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Re: reverse bitfield patch

On Wed, Jul 2, 2014 at 7:10 AM, DJ Delorie <> wrote:
> Revisiting an old thread, as I still want to get this feature in...
>> >> Why do you need to change varasm.c at all?  The hunks seem to be
>> >> completely separate of the attribute.
>> >
>> > Because static constructors have fields in the original order, not the
>> > reversed order.  Otherwise code like this is miscompiled:
>> Err - the struct also has fields in the original order - only the bit positions
>> of the fields are different because of the layouting option.
> The order of the field decls in the type (stor-layout.c) is not
> changed, only the bit position information.  The order here *can't* be
> changed, because the C language assumes that parameters, initializers,
> etc are presented in the same order as the original declaration,
> regardless of the target-specific layout.
> When the program includes an initializer:
>> > struct foo a = { 1, 2, 3 };
> The order of 1, 2, and 3 need to correspond to the order of the
> bitfields in 'a', so we can change neither the order of the bitfields
> in 'a' nor the order of constructor fields.
> However, when we stream the initializer out to the .S file, we need to
> pack the bitfields in the right sequence to generate the right bit
> patterns in the final output image.  The code in varasm.c exists to
> make sure that the initializers for bitfields are written/packed in
> the correct order, to correspond to the bitfield positions.  I.e.  the
> 1,2,3 initializer needs to be written to the .S file as either 0x0123
> or 0x3210 depending on the bit positions.

Ok, but as we are dealing exclusively with bitfields there is
already output_constructor_bitfield which uses an intermediate
state to "pack" bits into units that are then emitted.  It shouldn't
be hard to change that to make it pack into the appropriate bits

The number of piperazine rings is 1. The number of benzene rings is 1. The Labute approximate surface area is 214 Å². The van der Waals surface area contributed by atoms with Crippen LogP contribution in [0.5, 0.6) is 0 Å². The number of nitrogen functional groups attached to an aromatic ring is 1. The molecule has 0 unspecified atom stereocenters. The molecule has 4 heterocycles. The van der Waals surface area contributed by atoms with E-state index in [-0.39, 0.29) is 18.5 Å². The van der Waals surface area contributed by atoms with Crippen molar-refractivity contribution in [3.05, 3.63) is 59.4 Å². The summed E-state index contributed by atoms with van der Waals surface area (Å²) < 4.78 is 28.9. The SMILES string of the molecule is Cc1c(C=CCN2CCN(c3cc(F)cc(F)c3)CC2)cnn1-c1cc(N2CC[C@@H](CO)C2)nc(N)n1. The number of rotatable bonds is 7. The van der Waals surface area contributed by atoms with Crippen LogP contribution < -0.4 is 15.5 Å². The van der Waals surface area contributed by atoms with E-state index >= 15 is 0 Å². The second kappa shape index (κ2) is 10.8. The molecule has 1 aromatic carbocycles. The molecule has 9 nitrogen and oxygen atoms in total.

> In neither case do we change the order of the fields in the type
> itself, i.e. the array/chain order.
>> And you expect no other code looks at fields of a structure and its
>> initializer?  It's bad to keep this not in-sync.  Thus I don't think it's
>> viable to re-order fields just because bit allocation is reversed.
> The fields are in sync.  The varasm.c change sorts the elements as
> they're being output into the byte stream in the .S, it doesn't sort
> the field definitions themselves.
>> > +         /* If the bitfield-order attribute has been used on this
>> > +            structure, the fields might not be in bit-order.  In that
>> > +            case, we need a separate representative for each
>> > +            field.  */
>> > The typical use-case for this feature is memory-mapped hardware, where
>> > pessimum access is preferred anyway.
>> I doubt that, looking at constraints for strict volatile bitfields.
> The code that handles representatives requires (via an assert, IIRC)
> that the bit offsets within a representative be in ascending order.

Well, because that's supposed to be an invariant in all record field-decls ...
(which you break - for example fold_ctor_reference and friends might
be unhappy about this as well).

Note that code expects that representatives are byte-aligned so better
would be to not assign representatives or make the code work with
the swapped layout (I see no reason why that shouldn't work - maybe
it works doing before swapping the layout)?

> I.e. gcc ICEs if I don't bypass this.  In the case of volatile
> bitfields, which would be the typical use case for a reversed
> bitfield, the access mode is going to match the type size regardless,
> so performance is not changed by this patch.

representatives are not about performance but about correctness.

I'm still not happy about the idea in general (why is this a bitfield
exclusive thing?  If a piece of HW is big/little-endian then even
regular fields would have that property.  Your patch comes with
no testcase - testcases should cover all attribute variants, multiple
bitfield (group) sizes and mixed initializations / reads / writes and
be best execute testcases.


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